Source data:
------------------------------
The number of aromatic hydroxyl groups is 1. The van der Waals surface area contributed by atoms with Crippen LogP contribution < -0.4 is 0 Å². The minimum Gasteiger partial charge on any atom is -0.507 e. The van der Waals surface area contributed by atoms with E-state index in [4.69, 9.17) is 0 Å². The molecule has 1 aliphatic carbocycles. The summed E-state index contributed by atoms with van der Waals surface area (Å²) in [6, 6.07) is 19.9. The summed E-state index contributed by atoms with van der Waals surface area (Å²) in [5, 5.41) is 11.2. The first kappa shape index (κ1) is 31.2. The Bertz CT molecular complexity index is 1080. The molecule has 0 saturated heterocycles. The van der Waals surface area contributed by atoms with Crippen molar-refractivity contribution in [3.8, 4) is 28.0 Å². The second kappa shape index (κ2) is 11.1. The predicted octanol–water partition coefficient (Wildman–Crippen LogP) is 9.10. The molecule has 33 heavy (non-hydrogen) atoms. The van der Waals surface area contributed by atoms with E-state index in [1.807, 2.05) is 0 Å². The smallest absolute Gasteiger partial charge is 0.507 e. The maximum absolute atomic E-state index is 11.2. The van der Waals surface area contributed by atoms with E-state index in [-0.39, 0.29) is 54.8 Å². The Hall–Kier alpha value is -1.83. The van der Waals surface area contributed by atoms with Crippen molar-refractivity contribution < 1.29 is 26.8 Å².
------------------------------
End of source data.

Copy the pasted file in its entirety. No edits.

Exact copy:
The number of aromatic hydroxyl groups is 1. The van der Waals surface area contributed by atoms with Crippen LogP contribution < -0.4 is 0 Å². The minimum Gasteiger partial charge on any atom is -0.507 e. The van der Waals surface area contributed by atoms with E-state index in [4.69, 9.17) is 0 Å². The molecule has 1 aliphatic carbocycles. The summed E-state index contributed by atoms with van der Waals surface area (Å²) in [6, 6.07) is 19.9. The summed E-state index contributed by atoms with van der Waals surface area (Å²) in [5, 5.41) is 11.2. The first kappa shape index (κ1) is 31.2. The Bertz CT molecular complexity index is 1080. The molecule has 0 saturated heterocycles. The van der Waals surface area contributed by atoms with Crippen molar-refractivity contribution in [3.8, 4) is 28.0 Å². The second kappa shape index (κ2) is 11.1. The predicted octanol–water partition coefficient (Wildman–Crippen LogP) is 9.10. The molecule has 33 heavy (non-hydrogen) atoms. The van der Waals surface area contributed by atoms with E-state index in [1.807, 2.05) is 0 Å². The smallest absolute Gasteiger partial charge is 0.507 e. The maximum absolute atomic E-state index is 11.2. The van der Waals surface area contributed by atoms with E-state index in [-0.39, 0.29) is 54.8 Å². The Hall–Kier alpha value is -1.83. The van der Waals surface area contributed by atoms with Crippen molar-refractivity contribution < 1.29 is 26.8 Å².